Sir Martin Evans, 66, is the father of research on stem cells, which can turn into any of the 200 or so types in the body and show great promise in new treatments for heart disease, Parkinson’s and more besides.
Yesterday morning, while sitting in his car in a layby outside Cambridge, he learned that he had shared the Nobel prize for medicine for the applications of his stem cell work in genetic alteration of rodents to replicate human disease which has also revolutionised worldwide efforts to work out what genes do in the body.
While in Sri Lanka, earlier this year, working with Marie Stopes International, the Founder, Dr Tim Black CBE, introduced me to TED.
Tim said, “I promised to send you the details of the TED–Technology Entertainment Design–web site that I think you should contribute to. See for example the brilliant talk by Sir Ken Robinson on creativity .”
Each year, TED hosts some of the world’s most fascinating people: Trusted voices and convention-breaking mavericks, icons and geniuses. The talks they deliver have had had such a great impact, we thought they deserved a wider audience. So now – with our sponsor BMW and production partner WNYC/New York Public Radio we’re sharing some of the most remarkable TED talks with the world at large. Each week, we’ll release a new talk, in audio and video, to download or watch online. For best effect, plan to listen to at least three, start to finish. They have a cumulative effect…
I suggested the Seventh Cap for Wisdom, the Grey Thinking Cap.
Survival is clever and requires intelligence. Long term survival endows broad experience and knowledge and is a very clever thing, indeed. It cannot be taught.
The Grey Thinking Cap is for Wisdom.
The experience of surviving for a complete generation through childhood, adolescence and adulthood endows knowledge and perspective that a young brain cannot match.
To achieve 50 years of survival, through two or more generations, allows the brain to build a database of experience which offers a perspective of history, an understanding of long term consequences, a faculty for prediction and a wisdom that cannot be acquired in any other way. It takes half a century!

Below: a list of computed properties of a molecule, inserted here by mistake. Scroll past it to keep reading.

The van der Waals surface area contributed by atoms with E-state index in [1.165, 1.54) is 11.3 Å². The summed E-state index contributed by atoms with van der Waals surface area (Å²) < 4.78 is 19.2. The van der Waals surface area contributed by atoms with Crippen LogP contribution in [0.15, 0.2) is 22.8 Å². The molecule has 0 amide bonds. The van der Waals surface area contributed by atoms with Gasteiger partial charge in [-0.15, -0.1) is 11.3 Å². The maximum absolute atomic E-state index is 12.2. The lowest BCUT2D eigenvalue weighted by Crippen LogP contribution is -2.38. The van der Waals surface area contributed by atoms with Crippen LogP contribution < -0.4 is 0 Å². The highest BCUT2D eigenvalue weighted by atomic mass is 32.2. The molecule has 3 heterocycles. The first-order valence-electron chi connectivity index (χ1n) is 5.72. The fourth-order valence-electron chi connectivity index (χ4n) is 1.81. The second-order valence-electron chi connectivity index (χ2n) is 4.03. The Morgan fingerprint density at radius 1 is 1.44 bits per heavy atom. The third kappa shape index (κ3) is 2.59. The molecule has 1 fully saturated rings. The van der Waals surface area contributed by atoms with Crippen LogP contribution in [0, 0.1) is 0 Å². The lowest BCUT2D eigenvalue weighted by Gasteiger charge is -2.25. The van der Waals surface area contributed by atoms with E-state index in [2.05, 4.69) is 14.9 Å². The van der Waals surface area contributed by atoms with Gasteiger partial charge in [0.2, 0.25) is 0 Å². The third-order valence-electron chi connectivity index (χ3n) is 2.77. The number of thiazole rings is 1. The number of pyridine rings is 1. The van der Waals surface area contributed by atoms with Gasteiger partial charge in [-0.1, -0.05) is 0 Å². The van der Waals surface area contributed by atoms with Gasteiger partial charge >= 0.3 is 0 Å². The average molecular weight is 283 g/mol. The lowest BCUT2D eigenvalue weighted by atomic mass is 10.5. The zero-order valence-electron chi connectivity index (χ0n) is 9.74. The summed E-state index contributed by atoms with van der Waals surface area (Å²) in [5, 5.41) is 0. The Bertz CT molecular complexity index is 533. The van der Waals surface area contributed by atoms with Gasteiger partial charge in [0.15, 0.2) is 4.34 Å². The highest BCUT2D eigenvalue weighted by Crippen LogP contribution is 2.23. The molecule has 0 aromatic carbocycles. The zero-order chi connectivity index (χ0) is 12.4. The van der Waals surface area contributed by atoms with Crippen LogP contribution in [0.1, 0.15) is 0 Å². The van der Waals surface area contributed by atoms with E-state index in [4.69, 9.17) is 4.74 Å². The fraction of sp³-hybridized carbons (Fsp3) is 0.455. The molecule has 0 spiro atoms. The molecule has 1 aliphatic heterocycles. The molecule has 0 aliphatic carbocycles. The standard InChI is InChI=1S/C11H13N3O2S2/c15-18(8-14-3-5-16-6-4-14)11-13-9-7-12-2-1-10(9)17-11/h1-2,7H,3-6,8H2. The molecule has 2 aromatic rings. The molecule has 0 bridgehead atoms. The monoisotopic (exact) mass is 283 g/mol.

Grey Cap Thinking is the ability to see consequences, immediate, short term and long term. It is the ability to look back over history and to see forward into the future. To understand cycles, passages of time, the passing of fashions, eras, eons and the many possible futures including extinction, the possibility of no future at all.
Grey Cap Thinking also means the wisdom to see other points of view. It includes the sagacity of patience to see beyond one’s own immediate viewpoint and the wisdom to see the viewpoints of others involved in situations: your partner’s viewpoint, your children’s, your children’s children, your neighbour’s, your customer’s, your enemy’s.
The wisdom of Grey Cap Thinking comes from long term survival.
It is the wisdom that emerges from the hard won, labour-intensive experience gained from having to solve life’s wide range of problems through multi-changing environments over several generations and for an extended period of time.
One of the well-known paradoxes of wisdom is expressed by Mark Twain’s admission: “When I was a boy of fourteen, my father was so ignorant I could hardly stand to have the old man around. But when I got to be twenty-one, I was astonished at how much the old man had learned in seven years”.
Even though we may not be able to teach children to do Grey Cap Thinking we can still teach them to understand what it is–to recognise it–to appreciate it, to consult it, and to seek it our wherever it can be found.
Of all the original Thinking Caps–White, Black, Yellow, Red, Green, Blue–the Grey Cap is also the Senior Cap.
SOT supports the VELS Thinking approach to teaching thinking in Victorian schools which focuses on building skills in seven cognitive capacities: Reasoning, Processing, Inquiry, Creativity, Reflection, Evaluation, Metacognition.
Many Australians and others are still concerned about the inferior treatment of women and children by some religious groups and faith sects.
In some cases, this inequitable kind of treatment (it is claimed) was prescribed by their ‘holy book’ or by the founder of their religion and is therefore defended and excused. I have written about this kind of claim, ten years ago, in an article called What Did Jesus Really Say About ‘Women Priests’?